Kodak took another step along the road to recovery yesterday, after receiving court approval to borrow $950 million in restructuring funds. Nearly a month after the camera maker filed for Chapter 11 bankruptcy, US Bankruptcy Judge Allen Gropper granted Kodak's request on Thursday, allowing the company to continue operations during its ongoing transition. Gropper's decision, handed down in a Manhattan court, follows a series of negotiations between Kodak and its lenders, and adds an extra $300 million to the $650 million awarded during January's Chapter 11 filing. The company is also allowed to end its sponsorship of the Kodak Theatre in Los Angeles, after successfully arguing that doing so would be in the best interest of Kodak and its creditors. Under the deal, Kodak is obliged to pay $72 million over the course of 20 years. It currently shells out $3.6 million per year and still has $38 million in outstanding payments, but Kodak's lawyers argued that the agreement was too costly. Kodak Chairman and CEO Antonio Perez issued the following statement in response to yesterday's decision: "Today's agreement is another step towards ensuring that Kodak is positioned to execute on the goals the Company set out last month: Bolster our liquidity in the U.S. and abroad, monetize our non-strategic intellectual property, fairly resolve legacy liabilities, and enable Kodak to focus on its most valuable business lines."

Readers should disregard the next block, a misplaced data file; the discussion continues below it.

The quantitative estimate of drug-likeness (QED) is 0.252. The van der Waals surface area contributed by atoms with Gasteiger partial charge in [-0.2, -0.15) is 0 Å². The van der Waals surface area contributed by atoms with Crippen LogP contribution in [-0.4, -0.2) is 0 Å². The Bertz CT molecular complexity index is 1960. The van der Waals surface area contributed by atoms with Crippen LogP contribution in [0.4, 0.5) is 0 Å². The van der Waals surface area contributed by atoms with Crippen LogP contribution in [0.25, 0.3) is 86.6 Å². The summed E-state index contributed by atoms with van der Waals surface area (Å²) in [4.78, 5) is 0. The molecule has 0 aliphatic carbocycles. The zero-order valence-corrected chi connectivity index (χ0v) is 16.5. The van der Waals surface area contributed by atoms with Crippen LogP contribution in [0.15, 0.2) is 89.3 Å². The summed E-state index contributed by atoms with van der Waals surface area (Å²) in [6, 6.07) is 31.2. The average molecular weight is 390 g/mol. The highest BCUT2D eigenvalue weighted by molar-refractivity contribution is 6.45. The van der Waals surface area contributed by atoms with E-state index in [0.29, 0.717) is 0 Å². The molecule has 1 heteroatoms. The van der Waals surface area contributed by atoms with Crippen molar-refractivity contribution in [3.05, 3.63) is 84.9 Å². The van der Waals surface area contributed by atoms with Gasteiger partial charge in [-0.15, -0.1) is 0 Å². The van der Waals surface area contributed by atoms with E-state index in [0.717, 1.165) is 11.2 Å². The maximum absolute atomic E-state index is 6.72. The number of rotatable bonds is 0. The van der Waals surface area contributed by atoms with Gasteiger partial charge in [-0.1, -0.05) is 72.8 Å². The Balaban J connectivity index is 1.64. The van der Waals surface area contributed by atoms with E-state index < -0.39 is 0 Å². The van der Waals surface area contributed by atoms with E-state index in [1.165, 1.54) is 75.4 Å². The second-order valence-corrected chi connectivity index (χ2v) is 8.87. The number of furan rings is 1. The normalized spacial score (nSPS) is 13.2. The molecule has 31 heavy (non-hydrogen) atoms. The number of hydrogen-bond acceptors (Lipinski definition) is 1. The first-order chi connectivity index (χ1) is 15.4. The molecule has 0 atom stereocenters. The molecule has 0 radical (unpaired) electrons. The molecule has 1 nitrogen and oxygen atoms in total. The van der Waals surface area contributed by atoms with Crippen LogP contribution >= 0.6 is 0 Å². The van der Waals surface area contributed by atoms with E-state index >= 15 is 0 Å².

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Eastman Kodak Company Receives Court Approval of Completed Debtor-in-Possession Financing

ROCHESTER, N.Y., Feb. 15–Eastman Kodak Company ("Kodak" or the "Company") (OTB: EKDKQ.PK) announced today that Judge Allan L. Gropper of the U.S. Bankruptcy Court for the Southern District of New York entered a final order approving the Company's debtor-inpossession financing for $950 million between Kodak and its lenders and second-lien bondholders.

Antonio M. Perez, Chairman and Chief Executive Officer, stated: "Today's agreement is another step towards ensuring that Kodak is positioned to execute on the goals the Company set out last month: Bolster our liquidity in the U.S. and abroad, monetize our non-strategic intellectual property, fairly resolve legacy liabilities, and enable Kodak to focus on its most valuable business lines."

Kodak and its U.S. subsidiaries filed to reorganize its U.S. business under Chapter 11 on Jan. 19. Non-U.S. subsidiaries were not part of the filing. The $950 million includes the initial $650 million approved as part of the First Day Motions, as well an additional $300 million in incremental availability.

The Company and its Board of Directors are being advised by Lazard, AlixPartners LLP, and Sullivan & Cromwell LLP

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Kodak gets court approval to borrow $950 million, end theater sponsorship